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Refractive Surgery | Apr 2010

Age-Optimized Vision Correction

Laser blended vision modulates spherical aberration with corneal ablation.

Presbyopia correction has been an elusive goal for laser refractive surgeons. Monovision works well for some patients, but its overall acceptance rate is approximately 60%.1 Additionally, it carries the intrinsic compromise of reduced binocular fusion, leading to patient dissatisfaction with poor balance, blur, and visual confusion.

Several approaches exist for presbyopic laser correction, including multifocal and bifocal corneal optics created in various patterns. These approaches often provide reasonable near vision under ideal pupil conditions but are generally associated with some compromise in distance vision quality, contrast sensitivity, and patient satisfaction. 2 In this article, I describe the use of selective modulation of spherical aberration as a distinct and alternative approach to presby-LASIK.

Increasing spherical aberration—particularly in a negative direction—has a direct relationship with increased depth of focus.3 Adaptive optics modeling has shown a linear relationship between increasing spherical aberration and increased depth of focus for values of Zernike coefficient Z(4,0) up to 0.6 µm (Figure 1).4

In practice, it is possible to modulate spherical aberration through corneal ablation. The improvement in depth of focus created with increased Z(4,0) alone is inadequate for functional near vision, but it can be combined with a small amount of myopic offset (ie, mini-monovision) to provide a useful range of near vision. With controlled induction of spherical aberration, depth of focus increases in each eye, so that a small amount of monovision can produce functional near vision and retain fusion and binocular function.

Laser blended vision, a software module available with the MEL 80 excimer laser platform (Carl Zeiss Meditec, Jena, Germany), combines three components into the refractive correction to provide patients with functional near vision: (1) increased depth of focus through increased Zernike Z(4,0), (2) pseudoaccommodation with pupil miosis in the presence of increased Z(4,0),5 and (3) myopic offset in the form of mini-monovision. These elements optimize near vision and minimize the compromise of distance vision.

Combining increased Z(4,0) with small amounts of myopia has been shown to reduce myopic blur. As a result, patients maintain better distance vision in the myopic offset eye than would be expected.6We use the term laser blended vision to describe the expanded depth of focus created in both eyes; this treatment offers a bilateral ablation profile that both corrects refractive error and addresses presbyopia.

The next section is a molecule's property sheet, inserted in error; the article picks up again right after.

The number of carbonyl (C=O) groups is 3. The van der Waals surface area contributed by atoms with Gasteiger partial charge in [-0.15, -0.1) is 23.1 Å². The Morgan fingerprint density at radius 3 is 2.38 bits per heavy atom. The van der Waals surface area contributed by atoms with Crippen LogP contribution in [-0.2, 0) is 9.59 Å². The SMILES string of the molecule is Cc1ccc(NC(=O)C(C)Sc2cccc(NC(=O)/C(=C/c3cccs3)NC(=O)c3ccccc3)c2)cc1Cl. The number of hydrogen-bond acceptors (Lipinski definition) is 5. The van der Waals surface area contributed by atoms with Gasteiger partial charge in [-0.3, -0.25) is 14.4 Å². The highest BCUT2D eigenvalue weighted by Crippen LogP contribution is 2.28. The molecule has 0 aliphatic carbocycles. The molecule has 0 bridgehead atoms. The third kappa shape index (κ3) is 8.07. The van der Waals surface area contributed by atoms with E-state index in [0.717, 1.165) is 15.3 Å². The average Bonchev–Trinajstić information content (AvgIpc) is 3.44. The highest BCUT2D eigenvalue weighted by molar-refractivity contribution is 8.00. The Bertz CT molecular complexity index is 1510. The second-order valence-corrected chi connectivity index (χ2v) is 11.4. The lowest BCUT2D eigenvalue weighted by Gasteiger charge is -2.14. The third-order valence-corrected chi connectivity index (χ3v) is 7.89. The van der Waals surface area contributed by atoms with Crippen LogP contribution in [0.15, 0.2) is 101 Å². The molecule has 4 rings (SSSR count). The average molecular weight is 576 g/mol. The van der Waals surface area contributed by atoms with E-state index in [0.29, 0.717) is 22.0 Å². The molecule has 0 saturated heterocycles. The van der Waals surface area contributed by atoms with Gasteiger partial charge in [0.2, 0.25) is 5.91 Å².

The laser-blended–vision approach to presbyopia correction has evolved over several years' experience. The laser blended vision software module on the MEL 80 laser platform induces a selective and controlled increase of spherical aberration. The user enters the patient's ocular dominance, monovision blur tolerance, and refraction. Wavefront and topography data can be imported to provide eye registration information and keratometry values, respectively. The default target refraction is 1.50 D for the near-preference eye, but this may be altered based on the patient's acceptance of monovision blur. Treatment planning is straightforward; the MEL 80 features an intuitive interface with built-in safety checks.

Dan Z. Reinstein, MD, MA(Cantab), FRCSC, DABO, FRCOphth, of the London Vision Clinic, has presented outcome data showing patient acceptance in greater than 90% of patients, with no patient experiencing loss of contrast sensitivity. All patients treated with laser blended vision in his study achieved distance UCVA of greater than 20/30, and 95% had distance UCVA better than 20/20. Combined binocular vision of 20/20 at distance and J2 at near was achieved in 94% of myopic patients.6

Similar results were found in our first treatments with laser blended vision. In 20 patients who required refractive correction between -7.75 and 2.75 D (spherical equivalent) with up to 2.75 D cylinder, all were within 0.75 D of intended outcome distance correction. All patients achieved 20/25 UCVA for distance, and mean near vision was J3 (range, J1–J5). No loss of BCVA occurred. The mean patient satisfaction score was 9.3 (range, 7–10), with 10 indicating most satisfied. This compares with a typical satisfaction score of 7.3 for patients with multifocal IOL implants.

Presby-LASIK treatments using laser blended vision open the possibility of incorporating presbyopia correction into our refractive procedures. The expanded depth of focus it provides makes this a preferable option compared with traditional monovision.

Patrick Versace, MD, practices at the Vision Eye Institute, Sydney, Australia. Dr. Versace states that he has no financial interest in the products or companies mentioned. He may be reached at tel: +61 2 93863666; e-mail: p.versace@ unsw.edu.au.